Two of these are pretty much exactly the same, only the first is much more intuitive than the second. I can hear the skeptics yelling "Bring it on!", so here it goes.

#### The First Way Of Proving 0.999... = 1

Everybody knows that`1/3 = 0.333...`

. Just multiply both sides by 3 to get `3*1/3 = 3*0.333...`

which results in `1 = 0.999...`

.

#### The Second Way Of Proving 0.999... = 1

Almost exactly the same as the first, only I'll be using a letter in this proof and people are afraid of letters when it comes to math. Intimidation is by far my favorite proof technique...

```
(1): x = 0.999...
(2): => 10x = 9.999...
```

Now `(2)`

minus `(1)`

gives `10x-x = 9.999... - 0.999...`

, so `9x = 9.000`

and thus `x = 1`

.

#### The Third Way of Proving 0.999... = 1

For the third proof, we'll need the formula for the sum of an infinite, converging, geometric series. Like Wikipedia says, the formula for this is (when`-1 < r < 1`

)
` S = \sum_{k=0}^\infty ar^k = \frac{a}{1-r}.`

Now, let's rewrite 0.999...

`0.999... = 0.9 + 0.09 + 0.009 + \cdots = {9 \over 10} + {9 \over 100} + {9 \over 1000} + \cdots = \sum_{n=1}^\infty \frac{9}{10^n}= \sum_{n=1}^\infty 9 \times \frac{1}{10^n}`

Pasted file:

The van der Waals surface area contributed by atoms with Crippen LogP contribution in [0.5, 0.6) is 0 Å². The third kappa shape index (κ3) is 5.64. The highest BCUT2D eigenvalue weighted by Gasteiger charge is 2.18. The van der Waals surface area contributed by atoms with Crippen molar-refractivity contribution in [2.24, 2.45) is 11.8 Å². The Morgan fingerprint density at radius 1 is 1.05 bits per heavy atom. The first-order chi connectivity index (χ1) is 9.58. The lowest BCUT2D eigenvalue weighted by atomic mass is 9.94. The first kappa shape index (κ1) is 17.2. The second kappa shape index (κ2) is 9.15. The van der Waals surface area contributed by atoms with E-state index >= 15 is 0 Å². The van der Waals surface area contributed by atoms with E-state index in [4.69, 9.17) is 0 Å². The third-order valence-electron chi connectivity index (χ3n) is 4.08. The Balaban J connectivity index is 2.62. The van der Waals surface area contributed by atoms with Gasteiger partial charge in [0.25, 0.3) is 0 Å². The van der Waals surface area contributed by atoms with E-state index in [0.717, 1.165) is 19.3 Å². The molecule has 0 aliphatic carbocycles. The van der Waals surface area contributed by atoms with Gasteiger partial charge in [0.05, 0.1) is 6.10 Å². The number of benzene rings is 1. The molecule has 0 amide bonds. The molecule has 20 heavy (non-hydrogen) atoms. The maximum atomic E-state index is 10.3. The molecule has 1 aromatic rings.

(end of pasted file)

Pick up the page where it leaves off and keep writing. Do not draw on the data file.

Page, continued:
Notice how the sum index in the last equation starts from 1 and the one in the Wikipedia formula starts from 0? No problem, we'll merely have to manufacture the first term out of thin air...

`0.999... = \sum_{n=1}^\infty 9 \times \frac{1}{10^n} = 9 - 9 + \sum_{n=1}^\infty 9 \times \frac{1}{10^n} = 9 \times \frac{1}{10^0} - 9 + \sum_{n=1}^\infty 9 \times \frac{1}{10^n}`

`= -9 + \sum_{n=0}^\infty 9 \times \frac{1}{10^n}`

So `a = 9`

and `r = 1/10`

(which is between -1 and 1, so no problem there).

`0.999 = -9 + \sum_{n=0}^\infty 9 \times \frac{1}{10^n} = -9 + \frac{a}{1-r} = -9 + \frac{9}{1-{1 \over 10}} = -9 + \frac{9}{9 \over 10} = -9 + 10 = 1`

There are undoubtedly other ways to prove 1 = 0,999... but these three are my favorites and should be enough to convert even the strongest of unbelievers. Isn't math lovely?

The first way- 0.333... repeating doesn't equal one third, exactly. It is slightly less.

ReplyDeleteThe second way- Why did you make 10 groups of 0.999... When you took away one group? Then it would be 9 groups of 0.999... Which equals 8.999...9991. ... being infinity.

The third way- You are just rewriting the first and second ways on a bigger scale.

The first way- It does. The nines keep repeating infinitely long. Written another way:

ReplyDelete0.9999... = \lim_{x \to \infty}{\sum_{i=0}^{x}{\frac{9}{10*(i+1)}}}

How large would you say the difference between 1/3 and 0.999... is? As x goes to infinity, it will become zero.

The second way- You're claiming any real number has a "last" digit? If I were to say that the last digit of pi was an eight, you'd surely thing I'd have gone insane? There is no last digit. That's what it means to be infinite.